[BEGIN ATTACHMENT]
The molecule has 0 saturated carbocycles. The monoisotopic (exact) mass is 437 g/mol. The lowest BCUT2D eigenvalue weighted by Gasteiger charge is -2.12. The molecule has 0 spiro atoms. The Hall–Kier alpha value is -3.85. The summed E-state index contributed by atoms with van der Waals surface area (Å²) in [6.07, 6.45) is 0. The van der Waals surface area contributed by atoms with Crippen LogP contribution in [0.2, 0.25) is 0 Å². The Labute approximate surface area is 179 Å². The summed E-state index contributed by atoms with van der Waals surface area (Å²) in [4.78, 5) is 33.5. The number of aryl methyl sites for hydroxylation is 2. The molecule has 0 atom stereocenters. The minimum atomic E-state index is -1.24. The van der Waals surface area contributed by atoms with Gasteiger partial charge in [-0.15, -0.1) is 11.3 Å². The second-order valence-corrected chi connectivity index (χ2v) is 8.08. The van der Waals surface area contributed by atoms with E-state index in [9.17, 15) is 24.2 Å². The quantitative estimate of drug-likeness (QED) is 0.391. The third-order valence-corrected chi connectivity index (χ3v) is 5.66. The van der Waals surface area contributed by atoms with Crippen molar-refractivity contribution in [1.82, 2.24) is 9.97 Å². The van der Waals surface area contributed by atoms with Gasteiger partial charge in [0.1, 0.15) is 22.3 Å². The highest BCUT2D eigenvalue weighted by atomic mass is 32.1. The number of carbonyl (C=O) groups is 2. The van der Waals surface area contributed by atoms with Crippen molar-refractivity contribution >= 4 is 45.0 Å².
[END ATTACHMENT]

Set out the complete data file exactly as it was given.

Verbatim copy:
The molecule has 0 saturated carbocycles. The monoisotopic (exact) mass is 437 g/mol. The lowest BCUT2D eigenvalue weighted by Gasteiger charge is -2.12. The molecule has 0 spiro atoms. The Hall–Kier alpha value is -3.85. The summed E-state index contributed by atoms with van der Waals surface area (Å²) in [6.07, 6.45) is 0. The van der Waals surface area contributed by atoms with Crippen LogP contribution in [0.2, 0.25) is 0 Å². The Labute approximate surface area is 179 Å². The summed E-state index contributed by atoms with van der Waals surface area (Å²) in [4.78, 5) is 33.5. The number of aryl methyl sites for hydroxylation is 2. The molecule has 0 atom stereocenters. The minimum atomic E-state index is -1.24. The van der Waals surface area contributed by atoms with Gasteiger partial charge in [-0.15, -0.1) is 11.3 Å². The second-order valence-corrected chi connectivity index (χ2v) is 8.08. The van der Waals surface area contributed by atoms with E-state index in [9.17, 15) is 24.2 Å². The quantitative estimate of drug-likeness (QED) is 0.391. The third-order valence-corrected chi connectivity index (χ3v) is 5.66. The van der Waals surface area contributed by atoms with Crippen molar-refractivity contribution in [1.82, 2.24) is 9.97 Å². The van der Waals surface area contributed by atoms with Gasteiger partial charge in [0.1, 0.15) is 22.3 Å². The highest BCUT2D eigenvalue weighted by atomic mass is 32.1. The number of carbonyl (C=O) groups is 2. The van der Waals surface area contributed by atoms with Crippen molar-refractivity contribution >= 4 is 45.0 Å².